I wanted to share this post from one of my Facebook friends this morning. It’s a beautiful reminder of how we should be living lives, every day.
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“As I hurried past a homeless man this morning, he started saying what we have all heard before, “excuse me, can I get a…”
Before he finished, I said “Sorry, I’m late,” and kept walking without a turn in his direction, only to hear him say behind me “… little smile.”
As I finished my walk to work feeling very small, I realized I could only apply this moving forward: Slow down, people may not be asking for quite as much of you as you assume.”
Worried about my mom these days…. She sounds like she’s crashing. Her voice sounds small and lonely. She is out of money, in pain from untreated dental problems, and eating meals provided by local Catholic charities that serve the homeless – but feels so guilty about it that she’s volunteering and cleaning there (so typical of her!)
She tells me stories of the other homeless people she meets, and even manages to giggle and find humor in some of the situations. I miss her laughter. She even called me “sweetie” and asked about Chuck…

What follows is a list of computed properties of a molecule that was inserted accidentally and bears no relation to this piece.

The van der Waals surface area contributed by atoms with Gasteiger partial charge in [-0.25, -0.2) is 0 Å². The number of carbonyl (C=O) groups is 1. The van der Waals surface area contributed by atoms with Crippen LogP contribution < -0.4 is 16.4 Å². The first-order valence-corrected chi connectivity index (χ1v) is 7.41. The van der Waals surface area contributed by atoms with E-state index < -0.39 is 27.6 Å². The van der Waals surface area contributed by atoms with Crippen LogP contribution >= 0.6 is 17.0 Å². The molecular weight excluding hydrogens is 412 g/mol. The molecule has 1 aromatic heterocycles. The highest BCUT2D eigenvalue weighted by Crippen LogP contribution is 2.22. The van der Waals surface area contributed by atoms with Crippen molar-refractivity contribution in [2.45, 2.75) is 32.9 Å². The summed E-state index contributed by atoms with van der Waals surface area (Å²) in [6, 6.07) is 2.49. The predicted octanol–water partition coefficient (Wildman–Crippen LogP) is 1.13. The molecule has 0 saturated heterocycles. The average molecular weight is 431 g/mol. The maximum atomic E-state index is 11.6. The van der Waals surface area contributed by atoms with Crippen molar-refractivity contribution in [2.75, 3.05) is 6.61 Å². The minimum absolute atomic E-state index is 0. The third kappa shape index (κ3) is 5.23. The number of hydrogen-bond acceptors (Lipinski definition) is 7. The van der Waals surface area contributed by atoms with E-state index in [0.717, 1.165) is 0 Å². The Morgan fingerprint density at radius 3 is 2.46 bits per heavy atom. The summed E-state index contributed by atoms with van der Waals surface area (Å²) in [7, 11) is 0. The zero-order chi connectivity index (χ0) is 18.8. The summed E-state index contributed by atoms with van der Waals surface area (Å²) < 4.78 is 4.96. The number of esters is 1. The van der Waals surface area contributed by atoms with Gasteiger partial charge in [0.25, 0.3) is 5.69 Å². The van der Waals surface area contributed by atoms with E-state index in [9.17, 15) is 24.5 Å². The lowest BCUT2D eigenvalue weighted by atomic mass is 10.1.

The delusions are still there – I have to remind myself of that – but it’s hard to hear her say “I so wish I had a friend.”
Today marks the beginning of Mental Health Awareness month. Today also marks the beginning of my mother’s homelessness.
According to the Mental Illness Policy Organization, people with untreated psychiatric illnesses comprise one-third of the homeless population. My mom suffers from Paranoid Personality Disorder and Delusional Disorder, and she has no insight into her condition and thus refuses treatment. It’s been more destructive to her and to our family than any kind of cancer.
Take some time to learn something this month as we continue to find hope for those who struggle with this every day of their lives.